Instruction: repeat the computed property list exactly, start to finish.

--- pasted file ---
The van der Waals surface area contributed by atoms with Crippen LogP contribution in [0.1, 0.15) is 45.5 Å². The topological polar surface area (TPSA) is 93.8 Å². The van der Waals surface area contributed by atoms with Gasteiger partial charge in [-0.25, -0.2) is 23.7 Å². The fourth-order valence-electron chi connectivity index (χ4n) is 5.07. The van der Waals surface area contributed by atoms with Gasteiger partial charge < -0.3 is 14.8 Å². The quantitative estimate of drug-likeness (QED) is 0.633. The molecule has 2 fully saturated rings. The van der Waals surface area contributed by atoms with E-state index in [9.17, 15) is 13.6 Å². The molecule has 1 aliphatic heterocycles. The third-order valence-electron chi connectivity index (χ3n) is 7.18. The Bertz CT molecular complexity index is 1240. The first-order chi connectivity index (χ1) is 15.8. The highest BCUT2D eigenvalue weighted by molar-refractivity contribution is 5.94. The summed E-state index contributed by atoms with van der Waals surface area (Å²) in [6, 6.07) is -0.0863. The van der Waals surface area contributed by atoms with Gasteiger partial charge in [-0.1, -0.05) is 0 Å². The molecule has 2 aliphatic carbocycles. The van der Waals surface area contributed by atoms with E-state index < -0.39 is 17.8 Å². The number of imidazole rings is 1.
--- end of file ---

The van der Waals surface area contributed by atoms with Crippen LogP contribution in [0.1, 0.15) is 45.5 Å². The topological polar surface area (TPSA) is 93.8 Å². The van der Waals surface area contributed by atoms with Gasteiger partial charge in [-0.25, -0.2) is 23.7 Å². The fourth-order valence-electron chi connectivity index (χ4n) is 5.07. The van der Waals surface area contributed by atoms with Gasteiger partial charge < -0.3 is 14.8 Å². The quantitative estimate of drug-likeness (QED) is 0.633. The molecule has 2 fully saturated rings. The van der Waals surface area contributed by atoms with E-state index in [9.17, 15) is 13.6 Å². The molecule has 1 aliphatic heterocycles. The third-order valence-electron chi connectivity index (χ3n) is 7.18. The Bertz CT molecular complexity index is 1240. The first-order chi connectivity index (χ1) is 15.8. The highest BCUT2D eigenvalue weighted by molar-refractivity contribution is 5.94. The summed E-state index contributed by atoms with van der Waals surface area (Å²) in [6, 6.07) is -0.0863. The van der Waals surface area contributed by atoms with Gasteiger partial charge in [-0.1, -0.05) is 0 Å². The molecule has 2 aliphatic carbocycles. The van der Waals surface area contributed by atoms with E-state index < -0.39 is 17.8 Å². The number of imidazole rings is 1.